Honda CBR1100 Carbs

The Despair Shop Part 8 – It’s All About Balance

Despair shop part 8 – It’s all about balance.

The CBR1100 Super Blackbird went to it’s new home, which was the same home as the SV650 – very convenient. Bloke came with his girlfriend to see the SV and bought that and the CBR as long as I got an MoT on it. I knew it would pass, it only had one advisory cos Julian felt I had done the chain up a bit tight. He was right so I slackened it off a tad and delivered it to it’s new owner.

I can’t remember the last time the workshop was this empty, all it has in it at the moment is the RS125, my part built cafe racer and as from today the CBR1000F that I have never quite got to.

I knew it had a really bad misfire and a significant rattle at the top end, which I have always assumed to be cam chain rattle due to a knackered tensioner – they do tend to suffer from it.

So I whipped the cam cover off to have a look and now I don’t think it is the tensioner. Having seen nothing obvious I put it back together and had another listen with a stethoscope, I’m pretty certain it’s a loose tappet. I ran out of day and energy so I will have a look tomorrow.

While I was at it I thought I would check out the misfire – my infra red thermometer showed me the exhausts for 1 and 2 were running at about 160 degrees – 3 and 4 were at about 30. Honda CBR1100 Thermometer

Here’s my digital thermometer in action, this photo was taken after I sorted out 3 and 4 but before it was fully warm. They seem to run at about 250 degrees when everything is hunky dory. It does depend where you measure them though – always try to measure at about the same distance from the head otherwise the readings can be a fair bit out.

I popped the plugs out – they were dry but really black, neither were sparking with any degree of enthusiasm. A new set went in but 3 and 4 were still being grumpy so it was off with the carbs for a good old look over on the bench.

Both idle jets were well and truly blocked and there was some grot in the bowl of carb 4. Getting them back on was made a lot easier by the judicious application of some tyre soap – the stuff they use at PrickFit when they balls up putting your tyres on. That’s a story for another day though. Anyway, I filled the carb bowls using my trusty old outboard priming bulb and the engine runs way better now. It’s still not perfect as I think the carbs are a bit out of balance, I’ll go through them tomorrow and see if I can get it better, it will then be back off with the cam cover to check the tappets, particularly on 1 and 2 inlet.

Adjusting the carbs on these is a proper cow as the screws are in a really awkward position. It’s unusual for a Honda which are normally so well thought out. I reckon the usual bloke had a week off and they got some sociopath in to fuck with people’s heads when they designed this one. Matters are not helped by the fact one of the vacuum take offs has been replaced with a blanking bolt, probably because the brass take offs are very easily broken and some clumsy sod has been there before me. I might make a new one as it’s an excuse to play with my lathe for a change or I might just swap them around and set the carbs in pairs as per my previous exploits when I only had 3 gauges available.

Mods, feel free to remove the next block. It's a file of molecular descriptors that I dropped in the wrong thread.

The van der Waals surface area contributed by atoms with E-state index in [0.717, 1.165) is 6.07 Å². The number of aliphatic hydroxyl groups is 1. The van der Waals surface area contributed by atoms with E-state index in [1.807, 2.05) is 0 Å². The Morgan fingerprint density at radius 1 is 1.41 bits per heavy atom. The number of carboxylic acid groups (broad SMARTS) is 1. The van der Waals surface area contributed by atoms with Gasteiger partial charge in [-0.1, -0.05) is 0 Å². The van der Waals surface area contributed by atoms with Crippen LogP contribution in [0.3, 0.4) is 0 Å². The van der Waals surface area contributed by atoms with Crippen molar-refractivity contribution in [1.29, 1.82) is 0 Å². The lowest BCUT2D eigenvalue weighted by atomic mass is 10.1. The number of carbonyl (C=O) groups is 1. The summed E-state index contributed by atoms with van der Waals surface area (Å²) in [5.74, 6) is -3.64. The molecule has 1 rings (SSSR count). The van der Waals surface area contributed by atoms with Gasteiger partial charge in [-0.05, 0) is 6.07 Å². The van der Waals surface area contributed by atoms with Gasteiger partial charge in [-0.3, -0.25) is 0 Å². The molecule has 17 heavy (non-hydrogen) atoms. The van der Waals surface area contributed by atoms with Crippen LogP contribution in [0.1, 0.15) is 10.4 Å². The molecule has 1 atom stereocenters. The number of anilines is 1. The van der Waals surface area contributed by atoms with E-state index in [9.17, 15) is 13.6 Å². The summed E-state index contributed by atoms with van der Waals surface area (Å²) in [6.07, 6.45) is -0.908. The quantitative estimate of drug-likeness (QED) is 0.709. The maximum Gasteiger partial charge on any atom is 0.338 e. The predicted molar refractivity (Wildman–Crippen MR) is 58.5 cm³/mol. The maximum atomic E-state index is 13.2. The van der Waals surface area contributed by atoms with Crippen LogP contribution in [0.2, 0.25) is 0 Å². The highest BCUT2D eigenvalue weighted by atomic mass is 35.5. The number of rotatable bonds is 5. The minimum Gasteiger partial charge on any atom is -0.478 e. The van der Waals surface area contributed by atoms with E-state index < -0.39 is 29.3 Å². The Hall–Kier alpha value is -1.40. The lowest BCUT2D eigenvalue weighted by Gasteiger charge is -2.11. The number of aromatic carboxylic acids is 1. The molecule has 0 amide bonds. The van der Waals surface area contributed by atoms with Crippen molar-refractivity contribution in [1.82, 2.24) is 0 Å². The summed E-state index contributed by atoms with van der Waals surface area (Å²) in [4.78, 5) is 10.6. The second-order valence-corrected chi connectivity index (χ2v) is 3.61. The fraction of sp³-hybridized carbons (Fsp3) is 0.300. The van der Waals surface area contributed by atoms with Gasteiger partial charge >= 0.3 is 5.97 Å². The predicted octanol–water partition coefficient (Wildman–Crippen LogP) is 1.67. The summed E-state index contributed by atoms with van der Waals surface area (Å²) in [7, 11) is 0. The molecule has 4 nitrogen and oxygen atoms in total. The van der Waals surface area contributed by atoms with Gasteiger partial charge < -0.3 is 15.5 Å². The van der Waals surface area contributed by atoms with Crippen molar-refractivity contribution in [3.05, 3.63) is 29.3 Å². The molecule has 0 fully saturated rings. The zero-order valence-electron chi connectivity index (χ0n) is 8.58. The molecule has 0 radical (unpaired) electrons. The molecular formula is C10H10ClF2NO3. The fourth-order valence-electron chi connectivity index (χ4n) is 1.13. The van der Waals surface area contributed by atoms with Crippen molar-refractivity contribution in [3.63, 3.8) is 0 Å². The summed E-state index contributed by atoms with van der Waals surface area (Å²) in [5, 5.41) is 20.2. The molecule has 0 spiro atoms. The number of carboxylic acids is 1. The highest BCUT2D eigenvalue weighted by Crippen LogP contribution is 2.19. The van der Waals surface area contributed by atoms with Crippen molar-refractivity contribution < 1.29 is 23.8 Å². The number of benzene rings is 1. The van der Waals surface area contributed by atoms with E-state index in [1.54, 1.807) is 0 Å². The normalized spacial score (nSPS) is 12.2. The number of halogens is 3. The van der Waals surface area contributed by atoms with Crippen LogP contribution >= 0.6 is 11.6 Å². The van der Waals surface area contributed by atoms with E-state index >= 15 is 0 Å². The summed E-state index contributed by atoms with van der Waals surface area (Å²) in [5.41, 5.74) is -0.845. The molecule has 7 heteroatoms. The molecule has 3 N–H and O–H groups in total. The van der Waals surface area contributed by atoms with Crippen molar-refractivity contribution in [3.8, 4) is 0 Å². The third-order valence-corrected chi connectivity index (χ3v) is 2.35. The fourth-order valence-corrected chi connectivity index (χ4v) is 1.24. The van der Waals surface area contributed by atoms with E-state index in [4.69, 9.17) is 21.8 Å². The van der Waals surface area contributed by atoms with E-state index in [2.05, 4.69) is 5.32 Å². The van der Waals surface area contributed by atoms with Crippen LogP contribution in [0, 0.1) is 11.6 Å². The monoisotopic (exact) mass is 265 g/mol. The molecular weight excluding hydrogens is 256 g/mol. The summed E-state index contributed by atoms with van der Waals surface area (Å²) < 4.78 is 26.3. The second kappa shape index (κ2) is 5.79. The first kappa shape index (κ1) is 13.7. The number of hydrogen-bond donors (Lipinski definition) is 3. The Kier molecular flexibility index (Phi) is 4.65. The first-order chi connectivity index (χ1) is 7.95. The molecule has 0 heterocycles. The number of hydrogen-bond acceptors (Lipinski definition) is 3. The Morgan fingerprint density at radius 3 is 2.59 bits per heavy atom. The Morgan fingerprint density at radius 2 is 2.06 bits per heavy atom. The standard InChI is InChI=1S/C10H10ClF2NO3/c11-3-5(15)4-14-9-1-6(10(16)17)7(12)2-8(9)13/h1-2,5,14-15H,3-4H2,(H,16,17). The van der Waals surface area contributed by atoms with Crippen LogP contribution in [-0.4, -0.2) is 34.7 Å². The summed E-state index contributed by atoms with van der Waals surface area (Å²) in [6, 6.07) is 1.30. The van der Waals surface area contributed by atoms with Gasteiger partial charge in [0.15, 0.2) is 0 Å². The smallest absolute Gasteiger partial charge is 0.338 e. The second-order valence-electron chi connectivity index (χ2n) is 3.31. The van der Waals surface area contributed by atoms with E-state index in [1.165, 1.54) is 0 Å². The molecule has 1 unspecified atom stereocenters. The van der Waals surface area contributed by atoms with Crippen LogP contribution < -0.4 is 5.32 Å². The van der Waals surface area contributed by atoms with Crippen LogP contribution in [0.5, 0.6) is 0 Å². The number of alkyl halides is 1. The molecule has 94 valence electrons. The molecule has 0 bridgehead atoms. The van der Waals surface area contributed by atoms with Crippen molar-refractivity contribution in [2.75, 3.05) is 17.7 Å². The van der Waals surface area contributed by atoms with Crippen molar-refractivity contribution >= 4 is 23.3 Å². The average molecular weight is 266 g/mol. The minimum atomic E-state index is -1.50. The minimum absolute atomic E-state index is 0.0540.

The thermometer suggests that number 4 is doing less than the other 3 as the downpipe is about 30 degrees cooler than the other 3 so they definitely need setting.

Oh before I forget, I got the new points for the little Italian beast I talked about in the last episode, looks like my hunch was wrong. The points don’t fit so I have to assume the ignition stator plate is the Dansi one after all and that the flywheel is the wrong one – it’s a 3 hole Bosch, I need the 2 hole Dansi one – God alone knows where I am going to get one from. It might take a while but I’m sure one will turn up one day.

Honda CBR1100 Cylinder HeadBut for now – back to the CBR1000F and a damn fine lesson in not assuming things. I had assumed it was the cam chain tensioner causing the bad rattle but on reassembling and having  a proper listen with a stethoscope it sounded much more like a tappet rattle on number 2 inlet so I took the cam cover back off for a better look. It didn’t take long to confirm what I heard – the lock nut on one of the inlet rockers was completely missing! I had been so sure it was the usual cam chain tensioner that I simply hadn’t looked properly at what else it might have been. I now have to wait until a 7mm fine threaded nut turns up before I can go any further on this one. I also have to find out what happened to the missing nut. I guess dropping the sump is my only option – I hate bikes sometimes.

I’ll let you know how it goes next time – bye for now, Dave.


Article provided by David Powell of Boston Bike Bits.

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